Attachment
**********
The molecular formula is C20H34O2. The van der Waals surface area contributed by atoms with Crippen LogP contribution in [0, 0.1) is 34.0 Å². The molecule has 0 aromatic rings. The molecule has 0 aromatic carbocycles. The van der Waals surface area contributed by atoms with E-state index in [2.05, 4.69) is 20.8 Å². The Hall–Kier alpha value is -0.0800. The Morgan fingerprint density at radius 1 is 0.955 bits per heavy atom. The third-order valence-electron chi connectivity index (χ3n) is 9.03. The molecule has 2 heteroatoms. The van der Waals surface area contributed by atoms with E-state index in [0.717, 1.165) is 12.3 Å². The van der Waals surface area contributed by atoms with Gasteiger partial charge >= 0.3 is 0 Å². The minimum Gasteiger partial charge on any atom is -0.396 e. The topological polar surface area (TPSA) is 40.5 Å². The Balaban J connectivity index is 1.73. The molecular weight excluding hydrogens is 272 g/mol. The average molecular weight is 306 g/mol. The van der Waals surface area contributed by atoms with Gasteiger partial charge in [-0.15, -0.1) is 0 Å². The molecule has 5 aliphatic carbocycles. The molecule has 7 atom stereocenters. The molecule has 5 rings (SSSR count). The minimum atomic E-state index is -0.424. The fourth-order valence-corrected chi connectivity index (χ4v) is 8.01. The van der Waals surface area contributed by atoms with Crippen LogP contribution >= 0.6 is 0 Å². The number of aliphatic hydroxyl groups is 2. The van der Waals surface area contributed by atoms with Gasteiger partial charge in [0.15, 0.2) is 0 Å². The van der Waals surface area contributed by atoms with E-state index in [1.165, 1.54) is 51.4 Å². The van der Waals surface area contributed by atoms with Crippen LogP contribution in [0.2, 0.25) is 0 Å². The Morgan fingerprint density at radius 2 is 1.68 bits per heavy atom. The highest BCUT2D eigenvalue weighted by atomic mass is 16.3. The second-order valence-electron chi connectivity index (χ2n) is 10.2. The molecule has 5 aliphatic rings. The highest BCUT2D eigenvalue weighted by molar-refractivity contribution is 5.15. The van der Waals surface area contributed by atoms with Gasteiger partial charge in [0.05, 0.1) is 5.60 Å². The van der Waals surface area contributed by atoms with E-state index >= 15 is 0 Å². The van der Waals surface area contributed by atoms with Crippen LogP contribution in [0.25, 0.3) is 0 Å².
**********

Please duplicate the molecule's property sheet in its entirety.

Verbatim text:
The molecular formula is C20H34O2. The van der Waals surface area contributed by atoms with Crippen LogP contribution in [0, 0.1) is 34.0 Å². The molecule has 0 aromatic rings. The molecule has 0 aromatic carbocycles. The van der Waals surface area contributed by atoms with E-state index in [2.05, 4.69) is 20.8 Å². The Hall–Kier alpha value is -0.0800. The Morgan fingerprint density at radius 1 is 0.955 bits per heavy atom. The third-order valence-electron chi connectivity index (χ3n) is 9.03. The molecule has 2 heteroatoms. The van der Waals surface area contributed by atoms with E-state index in [0.717, 1.165) is 12.3 Å². The van der Waals surface area contributed by atoms with Gasteiger partial charge >= 0.3 is 0 Å². The minimum Gasteiger partial charge on any atom is -0.396 e. The topological polar surface area (TPSA) is 40.5 Å². The Balaban J connectivity index is 1.73. The molecular weight excluding hydrogens is 272 g/mol. The average molecular weight is 306 g/mol. The van der Waals surface area contributed by atoms with Gasteiger partial charge in [-0.15, -0.1) is 0 Å². The molecule has 5 aliphatic carbocycles. The molecule has 7 atom stereocenters. The molecule has 5 rings (SSSR count). The minimum atomic E-state index is -0.424. The fourth-order valence-corrected chi connectivity index (χ4v) is 8.01. The van der Waals surface area contributed by atoms with Crippen LogP contribution >= 0.6 is 0 Å². The number of aliphatic hydroxyl groups is 2. The van der Waals surface area contributed by atoms with Gasteiger partial charge in [0.15, 0.2) is 0 Å². The van der Waals surface area contributed by atoms with E-state index in [1.165, 1.54) is 51.4 Å². The van der Waals surface area contributed by atoms with Crippen LogP contribution in [0.2, 0.25) is 0 Å². The Morgan fingerprint density at radius 2 is 1.68 bits per heavy atom. The highest BCUT2D eigenvalue weighted by atomic mass is 16.3. The second-order valence-electron chi connectivity index (χ2n) is 10.2. The molecule has 5 aliphatic rings. The highest BCUT2D eigenvalue weighted by molar-refractivity contribution is 5.15. The van der Waals surface area contributed by atoms with Gasteiger partial charge in [0.05, 0.1) is 5.60 Å². The van der Waals surface area contributed by atoms with E-state index >= 15 is 0 Å². The van der Waals surface area contributed by atoms with Crippen LogP contribution in [0.25, 0.3) is 0 Å².